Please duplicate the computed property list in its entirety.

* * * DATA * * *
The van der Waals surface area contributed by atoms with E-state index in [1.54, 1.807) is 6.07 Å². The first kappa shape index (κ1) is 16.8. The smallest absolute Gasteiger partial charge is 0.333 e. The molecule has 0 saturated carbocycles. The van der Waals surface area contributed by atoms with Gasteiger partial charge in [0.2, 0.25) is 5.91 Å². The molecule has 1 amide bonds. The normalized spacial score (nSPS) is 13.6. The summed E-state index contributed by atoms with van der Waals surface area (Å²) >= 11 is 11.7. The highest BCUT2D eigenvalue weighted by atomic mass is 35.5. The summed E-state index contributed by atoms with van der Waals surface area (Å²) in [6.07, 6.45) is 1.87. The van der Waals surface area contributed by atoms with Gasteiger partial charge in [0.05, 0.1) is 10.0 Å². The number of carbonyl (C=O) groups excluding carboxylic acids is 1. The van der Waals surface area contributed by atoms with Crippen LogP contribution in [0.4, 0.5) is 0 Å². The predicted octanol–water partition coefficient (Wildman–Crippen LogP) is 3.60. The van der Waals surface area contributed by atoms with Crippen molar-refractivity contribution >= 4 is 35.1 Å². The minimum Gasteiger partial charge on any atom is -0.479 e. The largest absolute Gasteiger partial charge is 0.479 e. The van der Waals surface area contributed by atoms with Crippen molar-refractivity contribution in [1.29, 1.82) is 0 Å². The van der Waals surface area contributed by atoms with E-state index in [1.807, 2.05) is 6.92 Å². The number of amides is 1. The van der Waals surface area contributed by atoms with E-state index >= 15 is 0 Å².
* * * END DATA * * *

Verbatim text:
The van der Waals surface area contributed by atoms with E-state index in [1.54, 1.807) is 6.07 Å². The first kappa shape index (κ1) is 16.8. The smallest absolute Gasteiger partial charge is 0.333 e. The molecule has 0 saturated carbocycles. The van der Waals surface area contributed by atoms with Gasteiger partial charge in [0.2, 0.25) is 5.91 Å². The molecule has 1 amide bonds. The normalized spacial score (nSPS) is 13.6. The summed E-state index contributed by atoms with van der Waals surface area (Å²) >= 11 is 11.7. The highest BCUT2D eigenvalue weighted by atomic mass is 35.5. The summed E-state index contributed by atoms with van der Waals surface area (Å²) in [6.07, 6.45) is 1.87. The van der Waals surface area contributed by atoms with Gasteiger partial charge in [0.05, 0.1) is 10.0 Å². The number of carbonyl (C=O) groups excluding carboxylic acids is 1. The van der Waals surface area contributed by atoms with Crippen LogP contribution in [0.4, 0.5) is 0 Å². The predicted octanol–water partition coefficient (Wildman–Crippen LogP) is 3.60. The van der Waals surface area contributed by atoms with Crippen molar-refractivity contribution >= 4 is 35.1 Å². The minimum Gasteiger partial charge on any atom is -0.479 e. The largest absolute Gasteiger partial charge is 0.479 e. The van der Waals surface area contributed by atoms with Crippen molar-refractivity contribution in [1.29, 1.82) is 0 Å². The van der Waals surface area contributed by atoms with E-state index in [1.807, 2.05) is 6.92 Å². The number of amides is 1. The van der Waals surface area contributed by atoms with E-state index >= 15 is 0 Å².